Why is India so keen on plastic currency?
The worldwide payment landscape is typically split along three lines: cash, plastic and tech. India's Finance Minister, Arun Jaitley, has recently declared it's time for his country to make the move from the first to the second of those two, but is plastic really the best path? We're not so sure.
The money divide
A MasterCard report on this topic shows a pretty big divide between the developed and developing worlds when it comes to adopting non-cash payments. At just 2%, India has one of the lowest levels of non-cash transactions in the world. Compare this to top adopter Singapore, where 61% of transactions are non-cash, and you see how wide the gap is that Jaitley's trying to close.
The comparison between India and Brazil, both members of BRICS, is more informative still. While India sits in the bottom 10 adopters of non-cash payment (at equal third), Brazil's among the top 15 cashless societies. In short, India is visibly lagging behind, and has a lot of work to do to catch up.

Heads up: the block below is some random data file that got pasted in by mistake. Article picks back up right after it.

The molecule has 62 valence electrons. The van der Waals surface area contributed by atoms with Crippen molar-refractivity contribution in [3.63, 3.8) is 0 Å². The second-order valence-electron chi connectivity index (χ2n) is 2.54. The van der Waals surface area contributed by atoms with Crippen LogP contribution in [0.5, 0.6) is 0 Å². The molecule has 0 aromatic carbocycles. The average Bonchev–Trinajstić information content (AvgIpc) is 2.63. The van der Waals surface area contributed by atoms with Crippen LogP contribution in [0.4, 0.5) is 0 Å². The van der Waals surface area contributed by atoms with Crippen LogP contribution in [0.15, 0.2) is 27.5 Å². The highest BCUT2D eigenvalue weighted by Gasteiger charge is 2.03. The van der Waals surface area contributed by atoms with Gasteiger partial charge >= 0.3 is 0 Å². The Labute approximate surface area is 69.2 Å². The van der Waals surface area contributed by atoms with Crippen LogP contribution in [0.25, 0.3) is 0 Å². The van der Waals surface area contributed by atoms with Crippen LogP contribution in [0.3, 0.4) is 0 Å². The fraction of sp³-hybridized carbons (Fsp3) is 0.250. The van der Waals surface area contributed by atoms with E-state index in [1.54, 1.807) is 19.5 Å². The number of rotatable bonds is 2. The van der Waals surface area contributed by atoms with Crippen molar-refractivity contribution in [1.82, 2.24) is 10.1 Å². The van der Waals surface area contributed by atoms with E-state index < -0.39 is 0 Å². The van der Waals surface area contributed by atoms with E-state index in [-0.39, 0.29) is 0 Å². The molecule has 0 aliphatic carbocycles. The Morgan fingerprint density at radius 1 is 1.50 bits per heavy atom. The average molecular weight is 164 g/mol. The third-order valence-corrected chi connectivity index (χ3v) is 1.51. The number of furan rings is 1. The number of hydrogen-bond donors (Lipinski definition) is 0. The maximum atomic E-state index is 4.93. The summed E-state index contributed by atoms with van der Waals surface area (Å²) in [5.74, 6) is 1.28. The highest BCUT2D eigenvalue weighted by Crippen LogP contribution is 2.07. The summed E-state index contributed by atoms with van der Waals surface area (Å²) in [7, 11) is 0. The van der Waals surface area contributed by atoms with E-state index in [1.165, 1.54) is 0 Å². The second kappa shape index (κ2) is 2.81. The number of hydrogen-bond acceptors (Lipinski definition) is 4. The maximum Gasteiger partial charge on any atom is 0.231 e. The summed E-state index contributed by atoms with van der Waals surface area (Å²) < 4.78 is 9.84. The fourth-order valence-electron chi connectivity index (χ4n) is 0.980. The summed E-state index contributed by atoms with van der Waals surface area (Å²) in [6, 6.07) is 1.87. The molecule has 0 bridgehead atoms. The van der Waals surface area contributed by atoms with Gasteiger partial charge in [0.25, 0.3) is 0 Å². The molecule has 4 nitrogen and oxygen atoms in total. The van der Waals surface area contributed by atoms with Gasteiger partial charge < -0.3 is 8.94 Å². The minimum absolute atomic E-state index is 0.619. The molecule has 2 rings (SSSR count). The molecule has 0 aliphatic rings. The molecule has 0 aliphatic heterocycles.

The impact of change
Using cash can cost countries as much as 1.5% of GDP, meaning scrapping it in favour of more modern payment options could save serious money. If India got rid of cash altogether, it could recoup an impressive US$28bn.
Then there’s the effect on India’s infamous ‘parallel economy’, the stores of gold and cash stockpiled outside the country's banks. If those participating in that economy can be convinced to join mainstream financial systems, the nation’s finances would get a major boost, both in terms of value and stability.
Introducing plastic also improves the availability of electronic transfers. This makes international money transfer faster and cheaper, encouraging overseas trade between SMEs, and bolstering India's economy.
However, plastic isn't the only route to those changes. It seems that the Indian government has overlooked the extent to which unbanked populations are skipping plastic, and moving straight to tech payment methods.
In most emerging nations, mobile devices are used more often than PCs. While India is clearly a few steps ahead of them, it could learn some of those lessons. Peer-to-peer payment services like M-Pesa, which is already used in India, have made significant inroads right across Africa. Hailed as powering innovation economies, tech-led payment infrastructures are where the future is headed. And it's where India should aim to be.